The second half of the day led through a large protected forest reserve which is being left alone as a biotope. Here we encountered some of the wild orchids the Highlands are known for.
This area really seemed like an enchanted forest. We found a small shelter for taking a rest and wouldn't have been surprised to encounter Hansel and Gretel.
After spending the night in the beautiful town of Blaubeuren, we decided to spend our last day hiking around its environs rather than hiking on to Ulm as originally planned. Blaubeuren is famous for the karstic spring which is the source of the Blau River. The spring is in a pool of water in the forest that looks incredibly blue, known as the "Blautopf" (= pot of blue). Here are some views from the hiking trail around and above it.
Here another view of the bucolic River Blau outside of town on its way to flow into the Danube in Ulm.
Blaubeuren is also home to a large monastery, unfortunately without the cloister gardens I was hoping for. Perhaps because it housed only monks and no nuns?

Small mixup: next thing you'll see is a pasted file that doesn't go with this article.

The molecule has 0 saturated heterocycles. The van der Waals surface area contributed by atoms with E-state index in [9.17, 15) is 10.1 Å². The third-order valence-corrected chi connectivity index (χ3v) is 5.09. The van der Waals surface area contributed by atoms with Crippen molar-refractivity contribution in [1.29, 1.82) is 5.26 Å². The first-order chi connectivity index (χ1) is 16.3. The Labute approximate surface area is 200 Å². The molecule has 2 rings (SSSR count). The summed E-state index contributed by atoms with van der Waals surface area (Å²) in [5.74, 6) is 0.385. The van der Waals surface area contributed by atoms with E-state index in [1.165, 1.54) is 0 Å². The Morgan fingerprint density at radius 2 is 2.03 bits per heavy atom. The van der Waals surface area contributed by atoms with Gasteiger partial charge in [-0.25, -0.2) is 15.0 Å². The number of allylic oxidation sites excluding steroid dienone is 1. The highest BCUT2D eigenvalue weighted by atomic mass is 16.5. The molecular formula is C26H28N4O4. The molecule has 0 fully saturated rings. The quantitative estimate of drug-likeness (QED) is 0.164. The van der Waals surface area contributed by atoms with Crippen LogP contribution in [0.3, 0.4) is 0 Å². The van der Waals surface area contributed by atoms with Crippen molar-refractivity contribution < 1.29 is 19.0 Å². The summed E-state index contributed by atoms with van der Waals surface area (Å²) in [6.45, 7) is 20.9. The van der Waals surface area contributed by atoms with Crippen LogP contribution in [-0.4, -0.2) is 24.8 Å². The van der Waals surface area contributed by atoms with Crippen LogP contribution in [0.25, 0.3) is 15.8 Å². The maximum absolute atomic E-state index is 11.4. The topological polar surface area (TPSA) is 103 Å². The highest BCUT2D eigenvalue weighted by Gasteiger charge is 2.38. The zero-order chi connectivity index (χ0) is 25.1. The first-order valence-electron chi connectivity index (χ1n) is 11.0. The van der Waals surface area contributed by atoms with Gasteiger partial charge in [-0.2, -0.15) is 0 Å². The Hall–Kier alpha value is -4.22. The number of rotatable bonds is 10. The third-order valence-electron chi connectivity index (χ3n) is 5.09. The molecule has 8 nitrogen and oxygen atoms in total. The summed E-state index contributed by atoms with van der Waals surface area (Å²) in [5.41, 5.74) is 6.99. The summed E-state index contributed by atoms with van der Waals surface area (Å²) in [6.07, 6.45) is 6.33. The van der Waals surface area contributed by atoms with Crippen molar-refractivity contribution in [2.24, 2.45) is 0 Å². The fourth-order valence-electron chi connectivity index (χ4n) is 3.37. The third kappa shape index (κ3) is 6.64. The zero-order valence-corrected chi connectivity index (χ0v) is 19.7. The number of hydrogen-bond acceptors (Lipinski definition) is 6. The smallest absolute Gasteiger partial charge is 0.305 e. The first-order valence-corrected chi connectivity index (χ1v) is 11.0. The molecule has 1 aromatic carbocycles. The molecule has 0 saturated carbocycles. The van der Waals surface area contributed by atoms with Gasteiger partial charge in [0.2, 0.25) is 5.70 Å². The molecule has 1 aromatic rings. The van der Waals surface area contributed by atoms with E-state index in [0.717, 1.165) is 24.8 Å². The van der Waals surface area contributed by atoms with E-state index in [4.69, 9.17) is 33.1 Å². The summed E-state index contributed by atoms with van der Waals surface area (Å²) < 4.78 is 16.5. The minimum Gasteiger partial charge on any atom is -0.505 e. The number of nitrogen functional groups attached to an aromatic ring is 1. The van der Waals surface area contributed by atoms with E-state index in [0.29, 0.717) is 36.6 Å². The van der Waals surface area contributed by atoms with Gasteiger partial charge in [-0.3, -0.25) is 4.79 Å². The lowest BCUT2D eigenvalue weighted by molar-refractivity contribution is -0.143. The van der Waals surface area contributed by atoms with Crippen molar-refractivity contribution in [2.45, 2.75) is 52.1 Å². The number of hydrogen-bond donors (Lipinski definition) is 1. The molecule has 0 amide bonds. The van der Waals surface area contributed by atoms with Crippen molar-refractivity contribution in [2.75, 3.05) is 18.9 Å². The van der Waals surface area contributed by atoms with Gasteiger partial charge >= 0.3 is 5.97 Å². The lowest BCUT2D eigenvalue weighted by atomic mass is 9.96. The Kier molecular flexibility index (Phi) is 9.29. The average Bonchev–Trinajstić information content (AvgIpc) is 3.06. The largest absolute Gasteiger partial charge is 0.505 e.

After our last day's beautiful hike we headed for the railroad station for the trip home. On the way I noticed that the city had planted wildflowers in many public spaces such as along sidewalks and embankments. They were a lovely farewell following a great hiking vacation.
If anyone's interested, I can recommend some of our hotels along the way. We also had excellent food everywhere we went, including trout from the area.

Monday, August 9, 2010

A visit to the Schwetzingen palace gardens

In early summer I visited the Schwetzingen palace gardens with an old friend. It's one of those places that's so close by that I don't seem to get around to going there much. But I should! What a fabulous place. There are many great websites (also here, and here is a very good brochure in English) on these gardens if you're interested. In this post I'll concentrate on the incredible tree-lined avenues in the park.